Hey there, hope your Friday is good. Just as promised in the last post, today we shall navigate a very useful library for you who desires to build meaningful USSD apps.
Ussd Menuserver jar
After developing about 2 non-trivial USSD apps, I got a bit overwhelmed by the sheer amount of repetitive code I needed to write.
Repetitive code should be abstracted, and that’s how I came up with ussdmenuserver.jar, yeah i built it, now go buy me a beer (it’s Friday remember!!!)
Am yet to host the code on github so that some of you out there may contribute to it with ease, I thoroughly recommend you do.
Lets do this!!!!!
Now power up you IDE and open the
UssdTestApp project. Head to the
UssdReceiver.java servlet and make it extend
UssdReceiver instead of
Well, you have to rename your servlet to something like
MyUssdReceiver since the parent class has the same name. Don’t forget to change the servlet class name in the
web.xml deployment descriptor.
Your IDE should be flagging reds already, so you need to add
ussdmenuserver-2.0.jar to your build path.
For those with whom I already shared the jar via mail, you may have to update it with a new one from me. Those who haven’t got a copy you can send me mail and I will share it with you.
After adding it to build path, you’ll get another red prompting you to implement some abstract methods. Please do so, now this is my servlet code:
Short code the client will have to type on their handset in order to be routed to your app.
Maximum number of menu items you would like to send the client handset in a single message. It defaults to 4. You could change it to 5 in case your items are likely to be one-liners, otherwise if they span several lines each, you may have to bring it to 3 or less as you see fit.
If a menu has 6 items and your buffer limit is 4, then the first 4 items will be sent in a single message with a ’00.more’ item at the bottom, when the user selects this, the other 2 items will constitute another message.
Another consideration to make is that every menu comes with a ‘0.exit’ option at the bottom. so the number of items in your menu message will always be extra by 1 or if buffered, ’00.more’ will be the second extra item.
I haven’t put a ‘#.back’ option yet, should be pretty easy to add soon, when i get some time.
This is the real identity of the app on the server, for our simulation, it defaults to ‘appid’.
Not any server/client will route a request to you app server, it must be authenticated with a password. For simulation, our app password will default to ‘password’.
This is the url of the handset making the USSD request. In our case we shall give the URL of the simulator, I defaulted it to “http://127.0.0.1:8000/ussd/”
This is an abstract data type which takes all your menu items in a flat manner and then builds them into a tree structure/hierarchy for intuitive navigation.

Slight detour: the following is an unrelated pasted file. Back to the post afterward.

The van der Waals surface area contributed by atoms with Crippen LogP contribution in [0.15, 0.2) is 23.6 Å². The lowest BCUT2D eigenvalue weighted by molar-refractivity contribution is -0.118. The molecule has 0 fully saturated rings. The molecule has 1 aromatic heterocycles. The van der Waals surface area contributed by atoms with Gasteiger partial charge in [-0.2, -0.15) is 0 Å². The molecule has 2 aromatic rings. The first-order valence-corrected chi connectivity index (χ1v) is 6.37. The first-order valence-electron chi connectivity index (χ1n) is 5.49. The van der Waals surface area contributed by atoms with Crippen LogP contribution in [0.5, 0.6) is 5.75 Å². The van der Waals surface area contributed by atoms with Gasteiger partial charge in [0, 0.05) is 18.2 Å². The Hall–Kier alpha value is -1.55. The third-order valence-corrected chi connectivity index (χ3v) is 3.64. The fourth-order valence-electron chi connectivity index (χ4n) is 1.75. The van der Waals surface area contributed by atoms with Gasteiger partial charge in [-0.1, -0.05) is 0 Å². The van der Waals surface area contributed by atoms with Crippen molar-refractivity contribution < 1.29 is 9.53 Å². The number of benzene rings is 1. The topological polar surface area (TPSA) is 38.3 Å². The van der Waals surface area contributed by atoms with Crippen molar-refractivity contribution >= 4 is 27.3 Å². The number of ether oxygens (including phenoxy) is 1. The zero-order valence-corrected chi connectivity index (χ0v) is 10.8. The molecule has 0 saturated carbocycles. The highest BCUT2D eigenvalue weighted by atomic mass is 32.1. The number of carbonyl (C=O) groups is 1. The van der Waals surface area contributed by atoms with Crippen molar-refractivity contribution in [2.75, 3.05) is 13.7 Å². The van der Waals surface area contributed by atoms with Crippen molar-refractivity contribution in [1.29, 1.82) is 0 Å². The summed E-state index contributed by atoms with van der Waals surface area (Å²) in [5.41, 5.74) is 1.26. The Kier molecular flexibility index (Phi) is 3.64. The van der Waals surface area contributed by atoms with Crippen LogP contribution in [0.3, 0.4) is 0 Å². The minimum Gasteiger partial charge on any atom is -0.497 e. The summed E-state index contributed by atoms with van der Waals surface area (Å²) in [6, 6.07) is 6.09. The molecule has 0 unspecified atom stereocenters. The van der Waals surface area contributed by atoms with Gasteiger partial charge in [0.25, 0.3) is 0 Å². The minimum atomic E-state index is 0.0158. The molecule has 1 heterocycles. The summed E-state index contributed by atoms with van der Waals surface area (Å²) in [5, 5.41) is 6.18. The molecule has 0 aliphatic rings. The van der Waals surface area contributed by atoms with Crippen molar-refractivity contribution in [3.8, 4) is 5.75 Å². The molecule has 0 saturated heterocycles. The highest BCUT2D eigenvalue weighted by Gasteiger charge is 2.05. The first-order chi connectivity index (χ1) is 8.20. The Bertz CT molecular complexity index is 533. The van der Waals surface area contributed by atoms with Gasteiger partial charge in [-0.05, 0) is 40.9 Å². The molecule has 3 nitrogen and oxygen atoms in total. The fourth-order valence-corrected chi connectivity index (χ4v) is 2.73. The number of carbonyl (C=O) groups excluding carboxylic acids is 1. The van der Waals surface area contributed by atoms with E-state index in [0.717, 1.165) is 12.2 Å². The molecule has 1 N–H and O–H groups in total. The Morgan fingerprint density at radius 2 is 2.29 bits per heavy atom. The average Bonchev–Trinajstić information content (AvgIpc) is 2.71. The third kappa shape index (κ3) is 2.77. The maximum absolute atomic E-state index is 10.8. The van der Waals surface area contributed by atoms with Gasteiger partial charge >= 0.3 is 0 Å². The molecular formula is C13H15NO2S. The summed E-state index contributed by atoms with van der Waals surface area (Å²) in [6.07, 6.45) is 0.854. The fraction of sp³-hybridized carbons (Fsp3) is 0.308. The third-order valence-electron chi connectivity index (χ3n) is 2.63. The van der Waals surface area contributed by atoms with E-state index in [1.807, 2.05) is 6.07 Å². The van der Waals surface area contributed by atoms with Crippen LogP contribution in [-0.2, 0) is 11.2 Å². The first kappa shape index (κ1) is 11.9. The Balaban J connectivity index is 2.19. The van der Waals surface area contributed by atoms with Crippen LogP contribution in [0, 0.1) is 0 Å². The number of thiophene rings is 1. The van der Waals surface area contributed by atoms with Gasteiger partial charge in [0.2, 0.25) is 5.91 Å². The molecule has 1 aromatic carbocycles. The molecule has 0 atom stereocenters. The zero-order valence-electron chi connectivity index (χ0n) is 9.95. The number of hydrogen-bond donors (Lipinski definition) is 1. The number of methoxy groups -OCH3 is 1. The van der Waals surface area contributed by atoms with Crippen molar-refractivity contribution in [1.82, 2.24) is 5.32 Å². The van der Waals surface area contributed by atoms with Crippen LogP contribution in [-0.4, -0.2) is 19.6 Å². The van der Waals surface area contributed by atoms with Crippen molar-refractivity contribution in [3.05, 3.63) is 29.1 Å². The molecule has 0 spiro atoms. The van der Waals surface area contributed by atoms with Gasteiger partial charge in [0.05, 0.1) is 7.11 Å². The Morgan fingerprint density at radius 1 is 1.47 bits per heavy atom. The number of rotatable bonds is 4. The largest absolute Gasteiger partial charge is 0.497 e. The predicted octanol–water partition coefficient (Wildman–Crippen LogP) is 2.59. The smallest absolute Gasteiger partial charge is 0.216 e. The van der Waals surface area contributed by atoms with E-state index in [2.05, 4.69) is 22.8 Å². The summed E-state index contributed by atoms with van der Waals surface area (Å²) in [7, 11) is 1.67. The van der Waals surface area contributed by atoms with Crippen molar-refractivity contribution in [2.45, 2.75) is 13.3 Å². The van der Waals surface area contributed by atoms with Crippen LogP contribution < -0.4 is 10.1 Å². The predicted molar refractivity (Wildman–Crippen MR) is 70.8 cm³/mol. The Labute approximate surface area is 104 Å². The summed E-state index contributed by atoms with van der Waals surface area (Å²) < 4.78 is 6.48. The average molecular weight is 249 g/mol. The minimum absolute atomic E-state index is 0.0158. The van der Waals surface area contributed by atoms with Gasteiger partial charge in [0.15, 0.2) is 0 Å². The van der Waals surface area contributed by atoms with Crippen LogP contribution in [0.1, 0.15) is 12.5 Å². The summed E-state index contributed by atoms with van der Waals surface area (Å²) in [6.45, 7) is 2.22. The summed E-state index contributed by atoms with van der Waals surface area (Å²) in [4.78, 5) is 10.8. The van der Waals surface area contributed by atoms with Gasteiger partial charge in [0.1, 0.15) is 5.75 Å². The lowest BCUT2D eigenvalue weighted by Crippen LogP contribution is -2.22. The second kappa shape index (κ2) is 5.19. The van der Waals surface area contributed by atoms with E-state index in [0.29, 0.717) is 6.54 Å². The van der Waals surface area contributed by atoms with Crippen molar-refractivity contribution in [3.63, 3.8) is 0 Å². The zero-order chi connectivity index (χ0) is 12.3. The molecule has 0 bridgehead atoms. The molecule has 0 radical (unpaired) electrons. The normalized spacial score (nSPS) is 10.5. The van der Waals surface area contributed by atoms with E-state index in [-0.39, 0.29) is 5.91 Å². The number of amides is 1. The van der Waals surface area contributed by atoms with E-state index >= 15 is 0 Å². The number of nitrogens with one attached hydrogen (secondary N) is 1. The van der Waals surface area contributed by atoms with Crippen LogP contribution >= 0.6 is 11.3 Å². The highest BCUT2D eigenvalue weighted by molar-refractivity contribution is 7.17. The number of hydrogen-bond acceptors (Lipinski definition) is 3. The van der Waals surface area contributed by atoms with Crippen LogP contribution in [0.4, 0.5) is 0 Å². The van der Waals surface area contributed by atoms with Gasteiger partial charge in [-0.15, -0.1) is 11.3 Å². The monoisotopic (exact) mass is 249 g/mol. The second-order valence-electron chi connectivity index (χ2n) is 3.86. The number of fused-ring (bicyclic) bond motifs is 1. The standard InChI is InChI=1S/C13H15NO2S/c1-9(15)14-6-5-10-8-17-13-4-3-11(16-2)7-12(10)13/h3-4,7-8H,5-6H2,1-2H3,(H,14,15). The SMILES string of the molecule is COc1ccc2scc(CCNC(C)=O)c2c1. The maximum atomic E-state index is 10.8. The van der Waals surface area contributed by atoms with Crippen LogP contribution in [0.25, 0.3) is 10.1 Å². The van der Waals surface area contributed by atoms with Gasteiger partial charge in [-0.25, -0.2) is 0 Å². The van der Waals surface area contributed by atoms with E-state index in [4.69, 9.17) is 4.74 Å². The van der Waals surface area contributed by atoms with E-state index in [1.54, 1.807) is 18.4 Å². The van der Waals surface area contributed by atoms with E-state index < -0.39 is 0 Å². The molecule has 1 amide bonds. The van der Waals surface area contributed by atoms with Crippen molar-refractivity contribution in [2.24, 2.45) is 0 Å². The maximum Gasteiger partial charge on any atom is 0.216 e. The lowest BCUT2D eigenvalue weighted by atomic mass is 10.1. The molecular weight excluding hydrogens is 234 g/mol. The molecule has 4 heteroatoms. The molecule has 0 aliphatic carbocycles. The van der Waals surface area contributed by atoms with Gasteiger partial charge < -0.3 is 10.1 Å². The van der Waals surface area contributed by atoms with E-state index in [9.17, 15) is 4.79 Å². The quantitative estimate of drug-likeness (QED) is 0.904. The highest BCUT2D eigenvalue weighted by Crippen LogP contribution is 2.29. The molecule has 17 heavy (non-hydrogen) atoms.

All the magic of this library happens in UssdTree, it’s where most of your code will be.
You pass to it
UssdNodes using the
This is an object which wraps each item making up your USSD menu. The main node is the root, which is created by default in the UssdTree constructor.
UssdNodehas a parent and may have children or not. It must also have a name for identity and a title for display.
Your menu items at the top of the hierarchy will register ‘root‘ as their parent and when one of them is selected, UssdTree will return its children if available.
This is a sub-class of UssdNode and so you add it to UssdTree asa normal node.Most USSD menus require a client to press a number corresponding to a menu item.
However, usually at the end of the menu tree, you may need toask a client for a certain arbitrary data such as a pin for authentication of the transaction or an MSISDN (phone number) in case you are doing something like a send money transaction with mobile money app.
In this case therefore, you use a UssdPrompt instead of UssdNode like so:
- It’s title is used as a prompt message to display to the client
- write some validation rules for the input data, this may involve a database look up or basic regex.
- Write an error message to display to client in case validation fails on your rules
It would be pointless to let the user select several options down the menu tree and not save thieir selections.
So at run time, each data selected by the client is saved into a HashMap and you can access it at any point in the session.
How data is persisted!!!
Remember each UssdNode has a name and a parent. So when client selects an item, the item’s name becomes the key for that data.
You send a message to the client to either select another option from the children of the earlier selected item, or to input some data if it’s a prompt.The name of the selectedchild or the arbitrary data input on the prompt becomes value of the map entry.
How do I access this data???
The UssdNode object has another non-abstract method called
You can override it when creating a UssdNode or UssdPrompt object. It’s single parameter contains all the prior data inputs. However, we assume you know the names of the data and their data types since
you created the validation rules.
The return type of this method is a string which is usually the last message you send a client during the session e.g.
you have sent 10,000 shillings to 0775504026, cost is 300, your balance is 12,700.
This method is called if a selected child has no children, the assumption is that the code you place here constitutes the last process you need to execute to complete the session, and that you are not supplying any more menus for selection.
The string you return constitutes the final session-end message to the client.